Pets & Animals

How to take better photos of your pet in 9 simple steps

As Wrangler's personal paparazzo and occasional dog owner, I'm no stranger to pet photography. And while my camera roll may be filled with photos of dogs, the truth is that some of them are just truly terrible! Whether they're blurry, unflattering or poorly lit, these images will never see the light of day. We all have those shameful pet photos!

So from one photographer to another, here are my best tips and tricks for getting that Instagram-worthy shot of your furry friend.

#1: The key to success is in the kibble.

Unless your dog is a Zen master, 99 percent of the time they'll be distracted and won't look directly at the lens. Hold a favorite snack a few inches above the camera for maximum aw-factor.

Samantha Okazaki / TODAY
A behind-the-scenes look at how we got Wrangler's July 4 photo: teamwork! And lots of kibble!

#2: Try not to photograph the whites of their eyes.

I read a lot of comments from viewers who are concerned that Wrangler is depressed. I promise he’s not! He’s actually a very happy dog, he’s just really focused at work. Plus Labrador retrievers have naturally droopy eyes, so the more of the white you see, the sadder he looks.

RELATED: How to take great home videos of your kids

Samantha Okazaki / TODAY
Wrangler looks on with sad puppy eyes (but he's actually really happy!)

#3: If your pets have dark hair, photograph them facing a window.

This is a good rule of thumb for all photography, but especially when your pooch has dark brown or black fur. You've heard of "black dog syndrome," right? It's a real problem!

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See Wrangler grow from puppy to adult in 6 month time-lapse on TODAY

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See Wrangler grow from puppy to adult in 6 month time-lapse on TODAY

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#4: Have a boy dog? Make sure you're not revealing too much

Since your dog will likely be in his birthday suit for these photos, keep an eye on how much of his anatomy you're giving away. He may look absolutely perfect and innocent in real life, but if you get a shot where he's too exposed, that's all anyone else will see.

Samantha Okazaki / TODAY
Wrangler needed a little censoring; it's a morning show after all!

#5: Clean up your background.

Not only will a simple, preferably bright, backdrop bring the focus onto your dog but you'll also save yourself the embarrassment of posting a great photo with your dirty laundry in the background.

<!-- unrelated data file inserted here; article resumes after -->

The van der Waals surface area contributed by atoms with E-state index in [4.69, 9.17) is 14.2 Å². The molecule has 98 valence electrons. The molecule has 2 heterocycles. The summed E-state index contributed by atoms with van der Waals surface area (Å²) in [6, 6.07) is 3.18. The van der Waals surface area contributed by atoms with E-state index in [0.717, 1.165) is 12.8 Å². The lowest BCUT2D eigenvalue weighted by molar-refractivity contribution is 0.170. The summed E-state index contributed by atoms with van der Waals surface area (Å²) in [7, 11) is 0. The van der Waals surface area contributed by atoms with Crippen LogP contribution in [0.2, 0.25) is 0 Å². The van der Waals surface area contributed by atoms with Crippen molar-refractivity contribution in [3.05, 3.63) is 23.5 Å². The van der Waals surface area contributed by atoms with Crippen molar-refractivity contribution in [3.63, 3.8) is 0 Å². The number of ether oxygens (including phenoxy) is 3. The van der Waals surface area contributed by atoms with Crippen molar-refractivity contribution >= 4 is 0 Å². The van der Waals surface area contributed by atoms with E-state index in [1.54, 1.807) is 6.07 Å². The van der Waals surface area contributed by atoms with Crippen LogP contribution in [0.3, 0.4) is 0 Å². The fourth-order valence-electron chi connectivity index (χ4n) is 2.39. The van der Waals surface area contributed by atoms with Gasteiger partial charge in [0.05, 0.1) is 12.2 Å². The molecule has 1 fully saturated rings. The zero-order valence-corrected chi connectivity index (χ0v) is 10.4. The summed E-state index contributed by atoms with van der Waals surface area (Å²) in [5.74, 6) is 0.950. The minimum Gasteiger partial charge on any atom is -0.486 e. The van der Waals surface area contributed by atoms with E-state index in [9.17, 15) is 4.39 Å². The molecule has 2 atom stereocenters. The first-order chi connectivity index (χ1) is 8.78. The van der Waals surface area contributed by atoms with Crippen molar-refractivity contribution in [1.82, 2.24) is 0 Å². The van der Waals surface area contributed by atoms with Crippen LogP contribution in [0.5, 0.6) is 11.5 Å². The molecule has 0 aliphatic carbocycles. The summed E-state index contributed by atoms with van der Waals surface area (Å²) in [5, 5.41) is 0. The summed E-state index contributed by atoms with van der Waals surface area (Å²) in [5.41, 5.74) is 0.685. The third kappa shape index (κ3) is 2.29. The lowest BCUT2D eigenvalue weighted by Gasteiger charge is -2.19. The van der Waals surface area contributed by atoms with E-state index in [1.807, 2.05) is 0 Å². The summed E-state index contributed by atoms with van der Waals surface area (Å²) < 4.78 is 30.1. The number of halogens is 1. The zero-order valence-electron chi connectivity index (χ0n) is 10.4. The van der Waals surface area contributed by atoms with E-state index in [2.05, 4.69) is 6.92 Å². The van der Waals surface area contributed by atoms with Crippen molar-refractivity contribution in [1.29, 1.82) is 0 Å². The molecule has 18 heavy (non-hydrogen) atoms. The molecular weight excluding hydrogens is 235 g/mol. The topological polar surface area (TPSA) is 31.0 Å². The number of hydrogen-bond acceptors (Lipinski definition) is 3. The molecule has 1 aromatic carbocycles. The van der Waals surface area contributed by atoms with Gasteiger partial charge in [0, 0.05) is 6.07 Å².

RELATED: Kathie Lee and Hoda snap pics snuggling with their dogs

#6: Practice what you preach: sit, stay, DOWN.

Don't feel awkward lying directly on the floor. You want to be at eye level with your dog for adorable up-close photos and a cute, unexpected perspective.

Samantha Okazaki / TODAY
How else do you think I got so up close and personal with Wrangler's favorite chew toy?

#7: Man's best friend is...burst mode

If your dog is doing something active — splashing in water, jumping from your bed, playing with a baby or fellow furry friend, etc. — capture it in a burst, which is a mode on most smartphones that takes several quick photos. That way you can pick the sharpest, most perfectly timed moment instead of snapping individual pictures and just praying that one of them doesn't make your pet look like a gremlin.

Bonus points: You can make a GIF by combining the whole series into one file!

#8: Don't photograph any habits you wouldn't normally encourage.

As a guide dog in training, Wrangler has a lot of skills to learn and rules to obey — that’s no easy feat for a puppy! We don't pose him in any way that would go against his training, and most of our photo sessions actually involve tasks that help him with patience or enforce good habits.

Samantha Okazaki / TODAY
Wrangler practices curbing his food impulses with the kibble challenge.

#9: Most importantly: Reward your dog for being an excellent model!

Give love, praise and cookies when you wrap up your photo shoot.

Samantha Okazaki / TODAY
Good job, Wrangler! Saxon rewards him with a treat after a long day's work.
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